How to Strike the Right Tone and Temperament in Interviews
October 3, 2018
In interviews, it's certainly important what you say, but it's also important how you say it. That is, you want to give clear, concise, relevant answers to your interviewers' questions, and you also want to maintain an even tone and congenial temperament while you give them.
That said, here are three interview tips that will help you stay calm, cool, and collected, and on your way to getting the job offer.
1. Don't be argumentative.
Imagine, for a moment, receiving that common interview question "Could you please discuss your greatest weakness?" and instead of answering the question you replied, "I don't know. What's your greatest weakness?" I think it's safe to say, if you did that, you'd be immediately disqualified from the pool of candidates in the running for the job.
The point is, don't ever take a defensive tone in interviews. Never be argumentative. From time to time, you'll receive some hard questions, and it could seem like interviewers are prodding your weak or vulnerable spots, but know that your interviewers are not out to get you; they're just trying to determine if you'd be a good fit for their firm, and if you have what it takes to fill the open position.
So, answer all questions (even the very difficult ones) calmly, and take your time if you have to, and also be polite. Never get on the wrong side of your interviewer. Never get combative. That will doom you.
2. Don't raise your voice.
It's okay if you're a loud talker, but you better know that you're a loud talker and know to try to keep your volume down when speaking. What it's not okay to do is raise your voice to get across a point, or to raise your voice to try to emphasize something in your candidacy. That's only going to come across as extremely off-putting and could raise some red flags about your personality.
When you're sitting in front of your interviewers, don't forget that they're imagining you in the part of the new employee (much like an audition for a part in a movie or play), and if you start raising your voice and speaking loudly for no reason, they'll imagine you doing the same on the job, and it's likely they'll immediately place you on their "no" list.
That said, it's okay to speak passionately when it's called for, but remember that job interviews are conversations. There's not much to get heated about and raise your voice for. So just keep an even tone and volume, and if you feel like you're getting a little lost, just follow your interviewers' lead. Speak in the same manner and tone that they are.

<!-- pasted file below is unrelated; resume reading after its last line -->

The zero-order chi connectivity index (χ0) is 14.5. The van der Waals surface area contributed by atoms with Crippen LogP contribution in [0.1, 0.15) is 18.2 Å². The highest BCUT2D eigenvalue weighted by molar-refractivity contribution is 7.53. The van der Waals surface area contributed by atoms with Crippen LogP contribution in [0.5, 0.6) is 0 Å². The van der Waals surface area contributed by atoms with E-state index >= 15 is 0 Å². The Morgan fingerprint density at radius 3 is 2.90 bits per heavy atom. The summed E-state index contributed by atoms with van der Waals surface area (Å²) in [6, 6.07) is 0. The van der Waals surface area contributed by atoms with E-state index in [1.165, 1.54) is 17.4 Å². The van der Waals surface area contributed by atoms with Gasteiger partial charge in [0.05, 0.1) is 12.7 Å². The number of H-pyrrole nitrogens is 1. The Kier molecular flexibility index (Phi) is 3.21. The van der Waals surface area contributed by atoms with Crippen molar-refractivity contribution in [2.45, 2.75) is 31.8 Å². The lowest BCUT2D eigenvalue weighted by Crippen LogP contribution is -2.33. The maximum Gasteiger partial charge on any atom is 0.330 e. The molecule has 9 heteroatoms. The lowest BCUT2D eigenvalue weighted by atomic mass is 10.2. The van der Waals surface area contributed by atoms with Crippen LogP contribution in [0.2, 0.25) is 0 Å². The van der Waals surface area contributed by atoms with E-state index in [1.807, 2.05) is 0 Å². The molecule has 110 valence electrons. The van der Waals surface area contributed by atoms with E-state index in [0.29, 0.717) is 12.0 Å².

3. Don't lie.
One of the reasons people stress out so much about interviews is they think there are going to be tons of questions they don't know the answers to. That is, they worry themselves crazy about the possibility of "not knowing" or being "found out" as someone who's unqualified. And when people stress themselves out, they're proned to changing their tone to one that's unnatural. Maybe they act too forceful to overcompensate for something they think they don't have or aren't. Or maybe they act too meek, thinking they're unqualified or undeserving.
The fact is, if you're asked to be interviewed, then you're deemed to be qualified (on paper) for the job, and so your interview is held to see if you have a congenial temperament and you can handle yourself professionally when communicating with another person.
Ideally, you want to go into an interview thinking something like this: 'I have nothing to hide, I'll just answer honestly and truthfully, and if I don't know the answer to a question, then I'll do my best in that case to say that I don't know. Worse case scenario, the job's not right for me, and I'm not a right for the job. It's not the end of the world.'
Yes, this is easier said than done, but the point is it's going to be a lot worse for you down the line if you're caught in a lie, trying to answer a question you really don't know the answer to, or trying to manipulate the truth because you think it'll make you look better. Truth is, saying 'I don't know' (or whatever's called for in response to a tough question that you don't have a clear answer for) is not so bad, and it could even be used to your advantage. It shows that you're human, not perfect, and unafraid to be vulnerable. All of which well help, not hurt, your candidacy.
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